In my last article, I explored the first of three holiday gifts that the Olympic and World Champion, Mikaela Shiffrin, gave to young athletes for the holidays, namely, the power of disappointment to fuel your athletic efforts. This article will introduce you to holiday gift #2 from Mikaela, the importance in a competition to fight to the end no matter what.
In a World Cup giant slalom in Aspen a few weeks ago, Mikaela fell three gates from the finish with the victory within her grasp. To her credit, after the race, she said, "I felt kind of scrappy that run. I definitely didn't feel great, but I was fighting really hard and I'm proud of that." Also, to her credit, Mikaela learned a powerful lesson herself the hard way, near the end of a competition "I was like 'Oh my God, I can't believe I made it this far!' You should never, ever think that because immediately something bad will happen." The lesson: Don't change your focus until your competition is over.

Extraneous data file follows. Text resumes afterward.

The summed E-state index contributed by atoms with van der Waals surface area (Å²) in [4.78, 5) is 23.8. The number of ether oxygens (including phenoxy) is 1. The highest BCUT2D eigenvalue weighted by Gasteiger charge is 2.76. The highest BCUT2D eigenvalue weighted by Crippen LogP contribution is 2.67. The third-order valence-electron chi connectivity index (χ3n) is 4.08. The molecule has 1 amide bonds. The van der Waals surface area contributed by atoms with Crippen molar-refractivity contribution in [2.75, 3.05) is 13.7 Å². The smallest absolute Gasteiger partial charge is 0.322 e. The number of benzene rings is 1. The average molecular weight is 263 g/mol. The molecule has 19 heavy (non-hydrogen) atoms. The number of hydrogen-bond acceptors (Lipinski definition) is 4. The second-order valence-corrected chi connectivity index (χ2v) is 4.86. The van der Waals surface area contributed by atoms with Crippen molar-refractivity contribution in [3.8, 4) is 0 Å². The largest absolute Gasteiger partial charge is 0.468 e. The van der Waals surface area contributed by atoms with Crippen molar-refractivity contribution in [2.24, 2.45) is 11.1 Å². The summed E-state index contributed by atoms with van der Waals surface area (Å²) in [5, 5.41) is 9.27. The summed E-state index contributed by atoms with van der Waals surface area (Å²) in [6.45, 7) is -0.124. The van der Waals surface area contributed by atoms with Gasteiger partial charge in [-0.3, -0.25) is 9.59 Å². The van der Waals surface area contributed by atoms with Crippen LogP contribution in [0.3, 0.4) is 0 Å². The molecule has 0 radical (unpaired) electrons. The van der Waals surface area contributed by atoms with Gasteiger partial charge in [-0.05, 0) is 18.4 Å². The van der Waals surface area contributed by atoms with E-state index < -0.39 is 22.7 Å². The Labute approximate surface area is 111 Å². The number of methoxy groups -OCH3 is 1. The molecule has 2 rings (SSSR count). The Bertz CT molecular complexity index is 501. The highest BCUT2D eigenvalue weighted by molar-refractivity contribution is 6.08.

It's normal to get nervous before a competition, particularly a big one. You're putting all of your efforts on the line and you want to succeed really badly. The problem is that those nerves can hurt your chances of performing your best and achieving success.
Those nerves have been wired into you since early life on Earth climbed out of the primordial muck and evolved into animals and then into human beings. The reaction that you feel before a competition--those nerves--is the same 'fight or flight' response that your ancestors experienced when confronted with a threat to their survival. Your heart pumps faster, your breathing quickens, and adrenaline flows, all of these changes preparing you to fight or flee to increase your chances of survival.
The reality is that, in sports in the 21st century, your life is not often mortally threatened (though there is certainly a risk of injury and, in rare cases, death). But a competition causes a difficult kind of threat to survival, namely, survival of your self-identify, self-esteem, and goals as an athlete. But the primitive part of your brain doesn't know the difference; it only knows "I'm threatened. I have to save myself" and that's when your fight-or-flight reaction kicks in.